Further in Mane Nobiscum Domine, Blessed Pope John Paul II states that all the dimensions of the Eucharist come together in one aspect which makes a demand on our faith: the mystery of the “real” presence. Quoting Pope Paul VI in Mysterium Fidei he explained this presence is called “real” not in an exclusive way as to suggest that other forms of Christ’s presence are not real, but par excellence, because “Christ thereby becomes substantially present, whole and entire, in the reality of his body and blood.” (16) The Servant of God Pope John Paul II further states, “Faith demands that we approach the Eucharist fully aware that we are approaching Christ himself…The Eucharist is a mystery of presence, the perfect fulfillment of Jesus’ promise to remain with us until the end of the world.” (16)
The Catechism of the Catholic Church states, “The Eucharist is ‘the source and summit of the Christian life.’ The other sacraments, and indeed all ecclesiastical ministries and works of the apostolate, are bound up with the Eucharist and are oriented toward it. For in the blessed Eucharist is contained the whole spiritual good of the Church, namely Christ himself, our Pasch.” (1324) Further in section 1381, the Catechism explains that this sacrament can not be apprehended by the senses, but quoting St. Thomas, “only by faith” which relies on divine authority.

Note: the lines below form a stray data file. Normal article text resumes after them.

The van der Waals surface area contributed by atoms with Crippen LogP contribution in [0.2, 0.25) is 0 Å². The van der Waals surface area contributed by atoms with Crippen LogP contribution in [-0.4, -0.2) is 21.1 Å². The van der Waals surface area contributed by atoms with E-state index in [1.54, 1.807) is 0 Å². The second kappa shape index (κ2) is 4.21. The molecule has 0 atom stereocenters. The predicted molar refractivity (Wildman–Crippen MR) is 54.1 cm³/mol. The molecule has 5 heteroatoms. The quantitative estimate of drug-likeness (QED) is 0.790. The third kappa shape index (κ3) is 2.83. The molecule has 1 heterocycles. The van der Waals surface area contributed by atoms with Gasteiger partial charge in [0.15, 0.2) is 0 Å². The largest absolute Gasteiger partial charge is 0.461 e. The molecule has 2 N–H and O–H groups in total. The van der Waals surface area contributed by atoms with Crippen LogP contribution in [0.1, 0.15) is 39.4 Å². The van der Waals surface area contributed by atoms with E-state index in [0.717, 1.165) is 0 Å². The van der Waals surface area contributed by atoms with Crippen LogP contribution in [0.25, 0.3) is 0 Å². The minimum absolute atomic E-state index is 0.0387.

Following the example of so many great saints in the history of the Church, let us make every effort to spend time with the Lord, frequently and daily if possible. Quoting St. Mary Magdalen dei Pazzi, a Carmelite nun from the age of 17 recommended to busy people in the world to take time out each day for praying before the Holy Eucharist. She stated:
A friend,” she wrote, “will visit a friend in the morning to wish him a good day, in the evening, a good night, taking also an opportunity to converse with him during the day. In like manner, make visits to Jesus Christ in the Blessed Sacrament, if your duties permit it. It is especially at the foot of the altar that one prays well. In all your visits to our Savior, frequently offer His precious Blood to the Eternal Father. You will find these visits very conducive to increase in you divine love.
Saint Margaret Mary Alacoque found, before the Blessed Sacrament, the strength she needed to endure the many contradictions, rebukes, insults, reproaches and over all general contempt she experienced, in which she responded without complaining and prayed for those by whom she was ill treated.
Saint Alphonsus Liguori wrote an entire book on visits to the Blessed Sacrament in which he advised the faithful to, “withdraw yourself from people and spend at least a quarter of a hour, or a half-hour, in some church in the presence of the Blessed Sacrament. Taste and see how sweet is the Lord, and you will learn from your own experience how many graces this will bring you.”
Saint John Vianney, the Cure of Ars told his people, “Our Lord is hidden there in the tabernacle, waiting for us to come and visit Him, and make our requests to Him…”
We hope and pray that this page dedicated to Eucharistic Adoration will encourage you to adore Christ frequently and daily in front of the Blessed Sacrament. In addition to all that has been stated, there are several more reasons for including Eucharistic Adoration in your life, of which we would like to list a few: